Walking Ypres: Brandhoek

Just astride the road between Poperinghe and Ypres, the hamlet of Brandhoek was a main site for the treatment of wounded soldiers. Here women serving as Army nurses got close to the realities of war, and the war cemeteries here today remind us that not everyone could be saved.

The Brandhoek entry on Chris Baker’s Long, Long Trail website: Western Front – Brandhoek.

RECOMMENDED READING:

PODCAST EXTRAS:

10 Comments on “Walking Ypres: Brandhoek

  1. Paul, have you been to R.E. Cemetery which is nearby? The first death on the 19th Battalion is buried there. Sept 1915. He had juat come over from training at West Sandling Camp at Hythe and was killed with a few weeks. He was English and I found his war records. He lived in Hamilton Ontario where I live and was raised. He lived at a small house that still exists perhaps renting a room. His next of kin was his sister in London UK. I would enjoy visiting his grave and the walk you describe. I just do not know the simplest was to get to the front. Via England or Paris ? Should I rent a car or train bus. I’m retired. Or should I jump on one of the tour buses you do?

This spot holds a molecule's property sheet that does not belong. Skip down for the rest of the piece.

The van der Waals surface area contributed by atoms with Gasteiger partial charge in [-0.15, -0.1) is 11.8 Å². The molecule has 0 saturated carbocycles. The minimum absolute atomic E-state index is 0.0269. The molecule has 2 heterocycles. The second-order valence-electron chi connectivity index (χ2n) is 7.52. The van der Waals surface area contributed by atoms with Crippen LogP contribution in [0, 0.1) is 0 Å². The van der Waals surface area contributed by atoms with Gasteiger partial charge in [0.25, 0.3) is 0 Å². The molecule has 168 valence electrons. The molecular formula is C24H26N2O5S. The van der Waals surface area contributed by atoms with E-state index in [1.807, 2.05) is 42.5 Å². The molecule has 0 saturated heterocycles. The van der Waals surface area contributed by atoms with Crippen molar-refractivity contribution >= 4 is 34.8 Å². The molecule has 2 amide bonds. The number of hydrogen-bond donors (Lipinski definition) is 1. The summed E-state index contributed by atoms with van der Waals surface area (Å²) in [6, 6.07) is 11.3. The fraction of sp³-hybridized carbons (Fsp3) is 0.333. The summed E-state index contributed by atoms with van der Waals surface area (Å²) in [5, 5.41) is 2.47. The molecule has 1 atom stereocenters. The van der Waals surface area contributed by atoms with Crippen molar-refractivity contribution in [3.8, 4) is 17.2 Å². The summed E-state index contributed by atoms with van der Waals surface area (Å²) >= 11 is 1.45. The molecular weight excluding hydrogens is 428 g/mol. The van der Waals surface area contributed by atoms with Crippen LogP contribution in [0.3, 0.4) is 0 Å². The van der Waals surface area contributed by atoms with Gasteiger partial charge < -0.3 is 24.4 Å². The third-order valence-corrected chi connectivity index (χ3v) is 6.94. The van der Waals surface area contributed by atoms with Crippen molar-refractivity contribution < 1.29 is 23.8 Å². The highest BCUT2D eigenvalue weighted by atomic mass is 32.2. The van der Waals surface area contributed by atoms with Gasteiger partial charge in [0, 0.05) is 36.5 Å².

Liked by 1 person

    • Hi Steve – do you mean RE Farm Cemetery? Yes I’ve been there and interesting your connection to it. Best way to visit from overseas is fly in and hire a car. There are local tours but our Leger tours depart U.K. Drop me an email if I can help further.

      Like

  2. Enjoyed as always Paul.
    You often mention WW1 taking over your life – I was listening while working on my mountain bike on Saturday morning and the new cleaner/degreaser I was using smells of pineapple! Took me straight back to you talking about your friend Malcolm!
    Best wishes
    Matt

    Liked by 1 person

  3. Great podcast Paul. A place I have visited on a number of occasions.
    I visit a chap from Halifax, buried in No.3. Sjt Leonard Hardacre MM C Bty 246 Bde RFA. Died 20 May 1918.
    His brother Irvine (also RFA) worked and joined up with my grandfather in Jan 1916, they worked together at the same mill. He died on 14 Oct 1918, buried at DuHallow ADS Cemetery nr Essex Farm.

    Liked by 1 person

  4. Excellent podcast, as ever! Good plug for the gunners too. It must have been quite an experience meeting the Chavasse sisters.

    Like

Leave a Reply

Fill in your details below or click an icon to log in:

WordPress.com Logo

You are commenting using your WordPress.com account. Log Out /  Change )

Twitter picture

You are commenting using your Twitter account. Log Out /  Change )

Facebook photo

You are commenting using your Facebook account. Log Out /  Change )

Connecting to %s

%d bloggers like this: